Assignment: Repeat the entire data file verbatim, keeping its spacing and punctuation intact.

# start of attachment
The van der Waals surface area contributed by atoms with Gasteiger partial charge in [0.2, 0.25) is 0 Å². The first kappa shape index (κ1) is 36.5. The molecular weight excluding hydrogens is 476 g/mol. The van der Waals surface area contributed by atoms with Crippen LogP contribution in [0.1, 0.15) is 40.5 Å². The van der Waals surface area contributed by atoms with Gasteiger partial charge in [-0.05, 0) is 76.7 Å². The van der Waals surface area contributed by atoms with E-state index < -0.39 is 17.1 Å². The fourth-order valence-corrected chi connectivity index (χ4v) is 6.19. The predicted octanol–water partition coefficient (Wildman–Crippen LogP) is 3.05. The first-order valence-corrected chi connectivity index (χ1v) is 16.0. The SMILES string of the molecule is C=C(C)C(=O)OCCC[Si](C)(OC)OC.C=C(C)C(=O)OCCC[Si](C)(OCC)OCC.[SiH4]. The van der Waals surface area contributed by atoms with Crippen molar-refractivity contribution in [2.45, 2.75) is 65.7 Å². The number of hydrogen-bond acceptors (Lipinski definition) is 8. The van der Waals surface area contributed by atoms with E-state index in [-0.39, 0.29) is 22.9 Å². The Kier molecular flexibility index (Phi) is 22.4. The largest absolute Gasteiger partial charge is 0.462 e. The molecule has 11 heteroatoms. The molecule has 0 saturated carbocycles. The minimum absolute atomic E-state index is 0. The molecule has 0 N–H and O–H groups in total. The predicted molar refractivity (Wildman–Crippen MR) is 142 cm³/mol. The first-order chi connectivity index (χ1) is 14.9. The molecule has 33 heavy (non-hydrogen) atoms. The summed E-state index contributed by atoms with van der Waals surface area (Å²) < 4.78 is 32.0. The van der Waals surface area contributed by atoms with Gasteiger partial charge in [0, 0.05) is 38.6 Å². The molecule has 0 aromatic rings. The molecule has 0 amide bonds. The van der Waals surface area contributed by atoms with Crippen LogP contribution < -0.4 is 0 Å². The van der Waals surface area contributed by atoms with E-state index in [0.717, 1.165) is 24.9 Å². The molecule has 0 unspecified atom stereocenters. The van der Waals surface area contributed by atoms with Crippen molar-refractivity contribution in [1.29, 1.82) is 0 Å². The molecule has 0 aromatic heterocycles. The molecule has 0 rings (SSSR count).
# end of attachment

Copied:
The van der Waals surface area contributed by atoms with Gasteiger partial charge in [0.2, 0.25) is 0 Å². The first kappa shape index (κ1) is 36.5. The molecular weight excluding hydrogens is 476 g/mol. The van der Waals surface area contributed by atoms with Crippen LogP contribution in [0.1, 0.15) is 40.5 Å². The van der Waals surface area contributed by atoms with Gasteiger partial charge in [-0.05, 0) is 76.7 Å². The van der Waals surface area contributed by atoms with E-state index < -0.39 is 17.1 Å². The fourth-order valence-corrected chi connectivity index (χ4v) is 6.19. The predicted octanol–water partition coefficient (Wildman–Crippen LogP) is 3.05. The first-order valence-corrected chi connectivity index (χ1v) is 16.0. The SMILES string of the molecule is C=C(C)C(=O)OCCC[Si](C)(OC)OC.C=C(C)C(=O)OCCC[Si](C)(OCC)OCC.[SiH4]. The van der Waals surface area contributed by atoms with Crippen molar-refractivity contribution in [2.45, 2.75) is 65.7 Å². The number of hydrogen-bond acceptors (Lipinski definition) is 8. The van der Waals surface area contributed by atoms with E-state index in [-0.39, 0.29) is 22.9 Å². The Kier molecular flexibility index (Phi) is 22.4. The largest absolute Gasteiger partial charge is 0.462 e. The molecule has 11 heteroatoms. The molecule has 0 saturated carbocycles. The minimum absolute atomic E-state index is 0. The molecule has 0 N–H and O–H groups in total. The predicted molar refractivity (Wildman–Crippen MR) is 142 cm³/mol. The first-order chi connectivity index (χ1) is 14.9. The molecule has 33 heavy (non-hydrogen) atoms. The summed E-state index contributed by atoms with van der Waals surface area (Å²) < 4.78 is 32.0. The van der Waals surface area contributed by atoms with Gasteiger partial charge in [0, 0.05) is 38.6 Å². The molecule has 0 aromatic rings. The molecule has 0 amide bonds. The van der Waals surface area contributed by atoms with Crippen LogP contribution < -0.4 is 0 Å². The van der Waals surface area contributed by atoms with E-state index in [0.717, 1.165) is 24.9 Å². The molecule has 0 unspecified atom stereocenters. The van der Waals surface area contributed by atoms with Crippen molar-refractivity contribution in [1.29, 1.82) is 0 Å². The molecule has 0 aromatic heterocycles. The molecule has 0 rings (SSSR count).